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Framing contractual performance incentives: effects on supplier behaviour

Research output: Contribution to journalArticleScientificpeer-review

Purpose – This paper investigates the effects that the framing of contractual performance incentives has on supplier behavioural and relational responses and on the buyer-supplier relationship.

Design/ methodology/ approach – We draw on three in-depth case studies of contractual relationships, which exhibit differences in terms of how performance incentives are framed i.e. using promotion, prevention, and ‘hybrid’ frames respectively. The study involved 38 semi-structured interviews and analysis of contract agreements.

Findings – First, while promotion-framed incentives lead to positive supplier responses and improved relationships, prevention-framed incentives result in negative responses and deteriorating relations. Second, hybrid-framed incentives can lead to productive supplier responses when positive ex ante expectations are met, although the creation of such positive expectations in the first place depends on the proportionality of bonus and penalty elements. Third, promotion- and hybrid-framed incentives do not by default lead to positive effects, as these are contingent on factors pertaining to contractual clarity. Fourth, the overall overarching purpose of the contract moderates the effects of contract framing on supplier responses.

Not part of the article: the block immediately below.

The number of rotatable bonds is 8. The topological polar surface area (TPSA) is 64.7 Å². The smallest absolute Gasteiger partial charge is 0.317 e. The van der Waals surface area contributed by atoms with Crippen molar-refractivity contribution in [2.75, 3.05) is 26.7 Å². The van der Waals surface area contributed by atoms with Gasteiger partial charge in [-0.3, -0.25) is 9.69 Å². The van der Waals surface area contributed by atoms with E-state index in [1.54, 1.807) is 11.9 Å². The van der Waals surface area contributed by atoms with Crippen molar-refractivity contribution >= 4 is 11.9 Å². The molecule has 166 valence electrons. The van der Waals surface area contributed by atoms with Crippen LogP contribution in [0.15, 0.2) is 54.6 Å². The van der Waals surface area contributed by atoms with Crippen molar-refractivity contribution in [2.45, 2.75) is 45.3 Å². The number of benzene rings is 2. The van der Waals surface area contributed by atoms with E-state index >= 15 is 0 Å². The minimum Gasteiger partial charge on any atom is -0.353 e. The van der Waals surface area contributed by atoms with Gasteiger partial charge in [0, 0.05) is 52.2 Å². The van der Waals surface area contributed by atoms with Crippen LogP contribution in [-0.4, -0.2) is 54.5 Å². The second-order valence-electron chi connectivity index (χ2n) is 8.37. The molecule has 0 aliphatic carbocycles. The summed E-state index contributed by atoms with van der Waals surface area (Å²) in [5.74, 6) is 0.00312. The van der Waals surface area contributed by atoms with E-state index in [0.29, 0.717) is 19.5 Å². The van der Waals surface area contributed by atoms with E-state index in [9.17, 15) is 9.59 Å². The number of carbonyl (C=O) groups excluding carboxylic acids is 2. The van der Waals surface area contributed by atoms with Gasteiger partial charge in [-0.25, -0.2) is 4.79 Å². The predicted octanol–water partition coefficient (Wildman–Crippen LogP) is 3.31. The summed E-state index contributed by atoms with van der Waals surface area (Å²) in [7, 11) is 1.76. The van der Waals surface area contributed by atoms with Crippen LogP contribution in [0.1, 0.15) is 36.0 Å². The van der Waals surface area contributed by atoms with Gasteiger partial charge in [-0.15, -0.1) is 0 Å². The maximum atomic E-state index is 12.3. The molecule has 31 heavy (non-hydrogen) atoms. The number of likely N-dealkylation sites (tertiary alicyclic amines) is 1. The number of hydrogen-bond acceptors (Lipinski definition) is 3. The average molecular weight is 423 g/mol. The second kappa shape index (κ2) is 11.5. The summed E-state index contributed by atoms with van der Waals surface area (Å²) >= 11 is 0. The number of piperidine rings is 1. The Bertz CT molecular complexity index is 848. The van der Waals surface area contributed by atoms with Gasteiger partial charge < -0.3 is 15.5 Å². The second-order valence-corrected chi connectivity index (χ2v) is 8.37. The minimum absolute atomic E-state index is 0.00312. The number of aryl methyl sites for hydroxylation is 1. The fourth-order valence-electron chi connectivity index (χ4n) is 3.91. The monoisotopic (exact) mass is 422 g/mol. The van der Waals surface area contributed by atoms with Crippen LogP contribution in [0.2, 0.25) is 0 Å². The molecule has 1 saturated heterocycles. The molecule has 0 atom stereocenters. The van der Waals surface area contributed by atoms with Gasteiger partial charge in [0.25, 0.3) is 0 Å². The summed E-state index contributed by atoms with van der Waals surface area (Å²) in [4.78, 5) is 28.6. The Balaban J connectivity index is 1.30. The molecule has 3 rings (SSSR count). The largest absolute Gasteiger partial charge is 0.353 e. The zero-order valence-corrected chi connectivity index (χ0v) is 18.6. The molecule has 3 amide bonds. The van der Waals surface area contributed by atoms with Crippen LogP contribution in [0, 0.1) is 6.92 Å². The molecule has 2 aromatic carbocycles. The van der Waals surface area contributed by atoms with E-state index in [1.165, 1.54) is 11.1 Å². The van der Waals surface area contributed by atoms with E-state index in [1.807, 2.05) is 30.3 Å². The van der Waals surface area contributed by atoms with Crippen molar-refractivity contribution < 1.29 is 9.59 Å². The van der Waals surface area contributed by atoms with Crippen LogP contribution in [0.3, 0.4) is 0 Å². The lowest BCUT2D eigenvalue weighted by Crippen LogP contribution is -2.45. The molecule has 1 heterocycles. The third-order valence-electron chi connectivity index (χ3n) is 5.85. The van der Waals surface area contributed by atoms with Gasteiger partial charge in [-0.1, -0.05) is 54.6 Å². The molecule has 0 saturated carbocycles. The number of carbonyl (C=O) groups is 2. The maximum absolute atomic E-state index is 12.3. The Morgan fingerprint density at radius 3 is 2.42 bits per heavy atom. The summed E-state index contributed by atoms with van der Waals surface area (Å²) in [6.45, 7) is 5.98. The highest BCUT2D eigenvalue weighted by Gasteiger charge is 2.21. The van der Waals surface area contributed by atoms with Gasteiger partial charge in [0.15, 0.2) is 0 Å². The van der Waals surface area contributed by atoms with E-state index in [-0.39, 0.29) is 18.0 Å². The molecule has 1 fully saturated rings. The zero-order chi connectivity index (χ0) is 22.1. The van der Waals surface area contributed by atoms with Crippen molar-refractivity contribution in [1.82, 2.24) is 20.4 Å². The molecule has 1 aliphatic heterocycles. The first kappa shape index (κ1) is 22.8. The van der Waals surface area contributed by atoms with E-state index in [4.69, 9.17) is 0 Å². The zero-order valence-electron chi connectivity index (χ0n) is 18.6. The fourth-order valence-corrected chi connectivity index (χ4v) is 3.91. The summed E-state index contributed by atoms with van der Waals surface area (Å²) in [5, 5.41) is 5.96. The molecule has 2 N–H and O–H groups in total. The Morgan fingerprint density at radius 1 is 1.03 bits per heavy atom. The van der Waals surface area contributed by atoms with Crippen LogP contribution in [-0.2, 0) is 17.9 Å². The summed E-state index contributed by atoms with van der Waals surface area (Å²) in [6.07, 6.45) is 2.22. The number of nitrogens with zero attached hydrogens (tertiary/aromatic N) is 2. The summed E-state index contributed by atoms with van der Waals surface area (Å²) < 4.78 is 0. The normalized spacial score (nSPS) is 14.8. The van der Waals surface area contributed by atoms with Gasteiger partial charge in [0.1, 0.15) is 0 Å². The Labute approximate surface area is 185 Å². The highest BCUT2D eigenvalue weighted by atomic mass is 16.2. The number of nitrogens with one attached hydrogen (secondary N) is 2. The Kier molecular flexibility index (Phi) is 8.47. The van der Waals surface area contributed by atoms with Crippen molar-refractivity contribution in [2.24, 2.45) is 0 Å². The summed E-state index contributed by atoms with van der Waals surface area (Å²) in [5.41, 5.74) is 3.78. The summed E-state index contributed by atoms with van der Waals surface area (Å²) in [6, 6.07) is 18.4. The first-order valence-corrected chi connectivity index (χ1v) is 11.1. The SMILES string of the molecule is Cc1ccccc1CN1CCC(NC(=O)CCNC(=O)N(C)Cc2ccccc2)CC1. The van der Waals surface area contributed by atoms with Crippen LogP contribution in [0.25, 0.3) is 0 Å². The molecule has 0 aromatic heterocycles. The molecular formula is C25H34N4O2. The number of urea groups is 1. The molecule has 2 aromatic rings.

Research limitations/ implications – The study contributes to contracting research by showing how the framing of performance incentives influences supplier behavioural and relational responses. It also extends existing literature on contract framing by examining the effects of hybrid-framed incentives, and stressing that contract framing should be considered in joint with the clarity and overall purpose of the contract.

Practical implications – Managers may differentiate their approach to contract framing approaches depending on the type of supplier relationship in focus. Furthermore, effective design of promotion- and hybrid-framed incentives requires attention to setting: a) realistic performance targets (on the short, medium and long term); b) salient bonuses related to these targets; c) incentive structures that appropriately balance rewards and risks; and: d) mechanisms that explicate and consider uncontrollable factors in the calculation of bonus /malus payments.

Originality/ value – The paper examines the role of contract framing and its effects on supplier behaviour, thereby stressing the psychological impact of contracts on buyer-supplier relationships.
Original languageEnglish
JournalInternational Journal of Operations and Production Management
StateAccepted/In press - Aug 2018

    Research areas

  • framing, performance incentives, contracting, buyer-supplier relationships
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